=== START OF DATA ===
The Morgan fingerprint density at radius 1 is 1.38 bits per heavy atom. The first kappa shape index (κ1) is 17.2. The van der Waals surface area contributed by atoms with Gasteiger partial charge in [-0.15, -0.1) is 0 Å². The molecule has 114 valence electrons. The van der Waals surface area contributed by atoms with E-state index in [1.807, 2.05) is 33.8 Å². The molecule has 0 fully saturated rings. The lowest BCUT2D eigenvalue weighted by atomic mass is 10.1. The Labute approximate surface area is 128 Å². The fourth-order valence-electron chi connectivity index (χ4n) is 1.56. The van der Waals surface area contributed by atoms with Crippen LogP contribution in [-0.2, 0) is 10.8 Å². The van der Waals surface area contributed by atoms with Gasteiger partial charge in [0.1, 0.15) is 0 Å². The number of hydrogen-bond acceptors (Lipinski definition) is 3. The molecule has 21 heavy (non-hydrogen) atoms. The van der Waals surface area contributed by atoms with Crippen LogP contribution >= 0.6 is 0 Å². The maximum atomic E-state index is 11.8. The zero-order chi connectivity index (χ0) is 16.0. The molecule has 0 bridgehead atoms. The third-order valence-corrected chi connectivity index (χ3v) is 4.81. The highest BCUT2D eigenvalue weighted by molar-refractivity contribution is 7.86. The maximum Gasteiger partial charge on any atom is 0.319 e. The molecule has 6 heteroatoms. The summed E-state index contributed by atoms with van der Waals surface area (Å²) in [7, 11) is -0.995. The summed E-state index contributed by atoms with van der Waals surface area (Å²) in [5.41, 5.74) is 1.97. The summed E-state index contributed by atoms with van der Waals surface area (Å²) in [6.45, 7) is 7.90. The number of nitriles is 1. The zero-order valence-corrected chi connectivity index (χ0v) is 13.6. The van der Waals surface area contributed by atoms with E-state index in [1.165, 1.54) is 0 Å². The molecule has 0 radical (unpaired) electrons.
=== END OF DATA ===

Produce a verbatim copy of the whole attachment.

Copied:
The Morgan fingerprint density at radius 1 is 1.38 bits per heavy atom. The first kappa shape index (κ1) is 17.2. The van der Waals surface area contributed by atoms with Gasteiger partial charge in [-0.15, -0.1) is 0 Å². The molecule has 114 valence electrons. The van der Waals surface area contributed by atoms with E-state index in [1.807, 2.05) is 33.8 Å². The molecule has 0 fully saturated rings. The lowest BCUT2D eigenvalue weighted by atomic mass is 10.1. The Labute approximate surface area is 128 Å². The fourth-order valence-electron chi connectivity index (χ4n) is 1.56. The van der Waals surface area contributed by atoms with Crippen LogP contribution in [-0.2, 0) is 10.8 Å². The van der Waals surface area contributed by atoms with Gasteiger partial charge in [0.1, 0.15) is 0 Å². The number of hydrogen-bond acceptors (Lipinski definition) is 3. The molecule has 21 heavy (non-hydrogen) atoms. The van der Waals surface area contributed by atoms with Crippen LogP contribution >= 0.6 is 0 Å². The maximum atomic E-state index is 11.8. The zero-order chi connectivity index (χ0) is 16.0. The molecule has 0 bridgehead atoms. The third-order valence-corrected chi connectivity index (χ3v) is 4.81. The highest BCUT2D eigenvalue weighted by molar-refractivity contribution is 7.86. The maximum Gasteiger partial charge on any atom is 0.319 e. The molecule has 6 heteroatoms. The summed E-state index contributed by atoms with van der Waals surface area (Å²) in [7, 11) is -0.995. The summed E-state index contributed by atoms with van der Waals surface area (Å²) in [5.41, 5.74) is 1.97. The summed E-state index contributed by atoms with van der Waals surface area (Å²) in [6.45, 7) is 7.90. The number of nitriles is 1. The zero-order valence-corrected chi connectivity index (χ0v) is 13.6. The van der Waals surface area contributed by atoms with E-state index in [1.165, 1.54) is 0 Å². The molecule has 0 radical (unpaired) electrons.